We have a openSUSE 12.2 server that I want to upgrade. It is a production server and I want all the latest security patches. If I understand correctly, I should be able to upgrade forward to each version 12.3, 13.1, 13.2, LEAP 42.1 without much problem. But my main question is what happens to MySQL. I know that the standard now is MariaDB instead of MySQL. But if I don’t specifically address that in the upgrade process, will it upgrade to MariaDB or stay on MySQL? I know to have backups etc…but wanted to know if anyone had real world experience with this particular problem. Would it install Maria or would it leave MySQL and let me address that at a point in time after the upgrade. I know MariaDB is supposed to be a drop in replacement…
upgrading should keep the same apps
Note depending on hardware and set up even going step by step it is a large leap moving that far and there may be problems. Since it is a production server you should have a recovery plan well in mind before starting.
With each version, there is an upgrade script but I am not sure you would be able to get all the intermediate versions with their respective upgrade scripts to move from where you are to where you want to be. This applies both if you retain mysql and if you move from mysql to mariadb.
In practice, given the antiquity of your mysql version, you may find it is quicker to use mysqldump followed by installing the latest version of mysql or mariadb and then restoring the data from mysqldump. Bear in mind that mariadb does not promise drop-in compatibility after mysql 5.5. So, if you move to mariadb, you may not be able to go back to mysql depending on the complexity of your setup.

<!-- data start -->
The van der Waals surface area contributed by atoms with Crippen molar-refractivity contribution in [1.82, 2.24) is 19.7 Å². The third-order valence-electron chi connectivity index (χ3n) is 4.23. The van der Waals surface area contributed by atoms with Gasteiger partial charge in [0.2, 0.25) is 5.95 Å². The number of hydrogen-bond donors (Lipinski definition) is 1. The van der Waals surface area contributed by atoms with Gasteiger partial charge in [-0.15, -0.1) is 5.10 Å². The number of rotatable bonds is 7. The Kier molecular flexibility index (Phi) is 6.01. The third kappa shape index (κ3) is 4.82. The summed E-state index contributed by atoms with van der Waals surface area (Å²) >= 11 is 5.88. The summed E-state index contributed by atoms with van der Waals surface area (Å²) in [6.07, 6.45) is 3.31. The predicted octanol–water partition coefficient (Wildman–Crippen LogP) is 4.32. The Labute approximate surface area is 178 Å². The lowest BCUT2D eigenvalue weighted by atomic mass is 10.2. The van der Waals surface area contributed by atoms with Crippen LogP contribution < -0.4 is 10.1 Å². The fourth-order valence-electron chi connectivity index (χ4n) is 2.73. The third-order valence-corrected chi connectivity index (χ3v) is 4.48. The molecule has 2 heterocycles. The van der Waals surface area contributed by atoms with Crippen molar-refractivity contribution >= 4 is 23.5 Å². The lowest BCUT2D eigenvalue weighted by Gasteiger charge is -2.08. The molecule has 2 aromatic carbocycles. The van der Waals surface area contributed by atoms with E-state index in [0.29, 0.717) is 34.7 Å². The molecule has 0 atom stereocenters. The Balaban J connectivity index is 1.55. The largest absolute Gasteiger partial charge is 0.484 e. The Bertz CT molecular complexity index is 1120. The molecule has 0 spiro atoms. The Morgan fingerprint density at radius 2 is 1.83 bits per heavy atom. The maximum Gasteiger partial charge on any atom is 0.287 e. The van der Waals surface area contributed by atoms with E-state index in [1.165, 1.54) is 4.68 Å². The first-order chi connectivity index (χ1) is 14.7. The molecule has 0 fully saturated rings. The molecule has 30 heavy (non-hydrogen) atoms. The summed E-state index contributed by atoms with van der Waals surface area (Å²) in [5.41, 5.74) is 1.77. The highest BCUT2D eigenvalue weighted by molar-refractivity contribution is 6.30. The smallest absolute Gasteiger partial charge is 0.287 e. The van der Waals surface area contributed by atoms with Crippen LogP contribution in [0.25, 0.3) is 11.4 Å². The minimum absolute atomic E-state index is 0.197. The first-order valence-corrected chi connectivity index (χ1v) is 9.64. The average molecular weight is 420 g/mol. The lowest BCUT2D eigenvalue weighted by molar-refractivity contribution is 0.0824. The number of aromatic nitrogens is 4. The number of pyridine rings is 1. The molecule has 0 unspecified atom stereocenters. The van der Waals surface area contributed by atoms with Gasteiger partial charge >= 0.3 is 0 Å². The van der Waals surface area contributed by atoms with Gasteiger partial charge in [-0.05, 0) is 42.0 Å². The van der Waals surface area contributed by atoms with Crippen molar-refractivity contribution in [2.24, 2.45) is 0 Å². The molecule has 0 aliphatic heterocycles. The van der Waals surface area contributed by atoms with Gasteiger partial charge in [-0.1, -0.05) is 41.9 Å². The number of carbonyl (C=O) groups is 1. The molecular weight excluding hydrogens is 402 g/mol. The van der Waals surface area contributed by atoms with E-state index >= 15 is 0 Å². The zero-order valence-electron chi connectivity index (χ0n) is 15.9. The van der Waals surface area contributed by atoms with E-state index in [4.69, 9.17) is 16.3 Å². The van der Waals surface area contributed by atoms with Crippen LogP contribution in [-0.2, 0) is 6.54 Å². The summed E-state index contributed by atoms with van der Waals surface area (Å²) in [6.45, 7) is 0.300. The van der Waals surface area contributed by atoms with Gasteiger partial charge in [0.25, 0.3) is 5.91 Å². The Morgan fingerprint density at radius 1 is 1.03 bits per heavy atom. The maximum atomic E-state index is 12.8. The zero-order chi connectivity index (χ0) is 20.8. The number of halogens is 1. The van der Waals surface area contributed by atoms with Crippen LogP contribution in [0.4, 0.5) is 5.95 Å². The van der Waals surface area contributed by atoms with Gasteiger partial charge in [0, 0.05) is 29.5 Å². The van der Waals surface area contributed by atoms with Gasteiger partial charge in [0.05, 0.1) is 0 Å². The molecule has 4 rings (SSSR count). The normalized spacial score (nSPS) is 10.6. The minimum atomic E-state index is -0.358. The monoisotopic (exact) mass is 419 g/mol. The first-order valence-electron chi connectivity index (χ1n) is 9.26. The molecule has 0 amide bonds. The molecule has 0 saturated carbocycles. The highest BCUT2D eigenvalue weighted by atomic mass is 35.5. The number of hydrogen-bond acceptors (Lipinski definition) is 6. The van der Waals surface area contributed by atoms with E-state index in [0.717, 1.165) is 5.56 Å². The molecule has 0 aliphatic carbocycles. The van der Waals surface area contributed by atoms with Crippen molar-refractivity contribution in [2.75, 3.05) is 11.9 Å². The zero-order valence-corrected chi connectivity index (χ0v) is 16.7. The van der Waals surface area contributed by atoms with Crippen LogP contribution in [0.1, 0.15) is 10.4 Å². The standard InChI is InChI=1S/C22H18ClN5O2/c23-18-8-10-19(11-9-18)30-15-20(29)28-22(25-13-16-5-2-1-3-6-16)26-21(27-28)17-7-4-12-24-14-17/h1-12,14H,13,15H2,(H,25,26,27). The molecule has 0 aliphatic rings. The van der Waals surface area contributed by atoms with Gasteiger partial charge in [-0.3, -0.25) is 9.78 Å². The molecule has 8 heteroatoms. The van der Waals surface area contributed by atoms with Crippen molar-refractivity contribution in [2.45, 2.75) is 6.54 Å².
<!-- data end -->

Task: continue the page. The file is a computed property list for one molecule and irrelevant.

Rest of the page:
Generally speaking (I have not heard any newer recommendation),
applications in general and database apps like MySQL specifically should be handled separately from the OS upgrade and needs to be researched well before proceeding.
I would also add my own personal recommendation to perform trial upgrades in a virtual machine before performing your actual upgrade since most virtualization supports easy cloning, snapshotting and rollbacks to aid your upgrade path.
The first thing to determine is the new requirements for the database app running in your upgraded system, it’s generally never even close to the current system before upgrading. Especially with MySQL, there can be significant architectural changes, particularly supported database connectors(and middleware).
You may also want to consider in-place upgrading vs migration (to a different machine) strategies.
Then you can consider the various actual options available to you which might include
- Backup and Restore. Probably most common for both in-place and migration.
- Forklift which is when you can simply detach and attach a database. Simplest if can be executed, but not always possible.
- Shipping. More typically a “live” transfer of data between servers, might be easiest in a migration strategy.
You will have to research the specifics of what you are trying to do moving from your current version of MySQL to the upgraded version, it’s less likely that your MySQL upgrade procedure will have anything to do with the underlying OS. Find blogs that describe others’ experiences, read the official documentation. If you want to ask questions (most likely in a MySQL forum or IRC), be sure to be specific about your MySQL versions.
As always, this is typically a highly risky procedure dealing with important and often irreplaceable data. Always make sure you have at least one if not more verified backups of your MySQL data as well as a backup of your system before upgrade (And make sure you know how to restore and have tested). Be extra careful with your data.